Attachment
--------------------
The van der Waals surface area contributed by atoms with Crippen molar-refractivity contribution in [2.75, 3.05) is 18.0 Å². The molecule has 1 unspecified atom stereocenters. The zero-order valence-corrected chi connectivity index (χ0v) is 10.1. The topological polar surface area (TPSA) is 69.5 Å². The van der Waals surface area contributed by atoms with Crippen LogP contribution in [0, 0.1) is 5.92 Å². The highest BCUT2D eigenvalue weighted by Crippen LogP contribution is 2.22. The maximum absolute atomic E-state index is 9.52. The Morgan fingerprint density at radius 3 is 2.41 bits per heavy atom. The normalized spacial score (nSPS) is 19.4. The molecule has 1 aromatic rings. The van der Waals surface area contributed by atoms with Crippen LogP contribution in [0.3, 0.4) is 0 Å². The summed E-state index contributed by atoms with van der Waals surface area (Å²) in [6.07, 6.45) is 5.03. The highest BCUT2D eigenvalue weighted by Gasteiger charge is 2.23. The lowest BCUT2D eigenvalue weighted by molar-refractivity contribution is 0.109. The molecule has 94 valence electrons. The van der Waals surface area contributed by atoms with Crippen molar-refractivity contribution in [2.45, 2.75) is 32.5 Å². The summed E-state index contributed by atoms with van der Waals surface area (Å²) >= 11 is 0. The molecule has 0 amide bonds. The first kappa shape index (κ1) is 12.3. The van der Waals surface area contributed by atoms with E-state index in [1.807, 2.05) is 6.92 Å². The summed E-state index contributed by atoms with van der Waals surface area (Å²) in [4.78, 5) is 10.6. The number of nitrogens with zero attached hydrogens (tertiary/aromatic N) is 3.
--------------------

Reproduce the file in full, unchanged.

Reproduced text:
The van der Waals surface area contributed by atoms with Crippen molar-refractivity contribution in [2.75, 3.05) is 18.0 Å². The molecule has 1 unspecified atom stereocenters. The zero-order valence-corrected chi connectivity index (χ0v) is 10.1. The topological polar surface area (TPSA) is 69.5 Å². The van der Waals surface area contributed by atoms with Crippen LogP contribution in [0, 0.1) is 5.92 Å². The highest BCUT2D eigenvalue weighted by Crippen LogP contribution is 2.22. The maximum absolute atomic E-state index is 9.52. The Morgan fingerprint density at radius 3 is 2.41 bits per heavy atom. The normalized spacial score (nSPS) is 19.4. The molecule has 1 aromatic rings. The van der Waals surface area contributed by atoms with Crippen LogP contribution in [0.3, 0.4) is 0 Å². The summed E-state index contributed by atoms with van der Waals surface area (Å²) in [6.07, 6.45) is 5.03. The highest BCUT2D eigenvalue weighted by Gasteiger charge is 2.23. The lowest BCUT2D eigenvalue weighted by molar-refractivity contribution is 0.109. The molecule has 94 valence electrons. The van der Waals surface area contributed by atoms with Crippen molar-refractivity contribution in [2.45, 2.75) is 32.5 Å². The summed E-state index contributed by atoms with van der Waals surface area (Å²) >= 11 is 0. The molecule has 0 amide bonds. The first kappa shape index (κ1) is 12.3. The van der Waals surface area contributed by atoms with E-state index in [1.807, 2.05) is 6.92 Å². The summed E-state index contributed by atoms with van der Waals surface area (Å²) in [4.78, 5) is 10.6. The number of nitrogens with zero attached hydrogens (tertiary/aromatic N) is 3.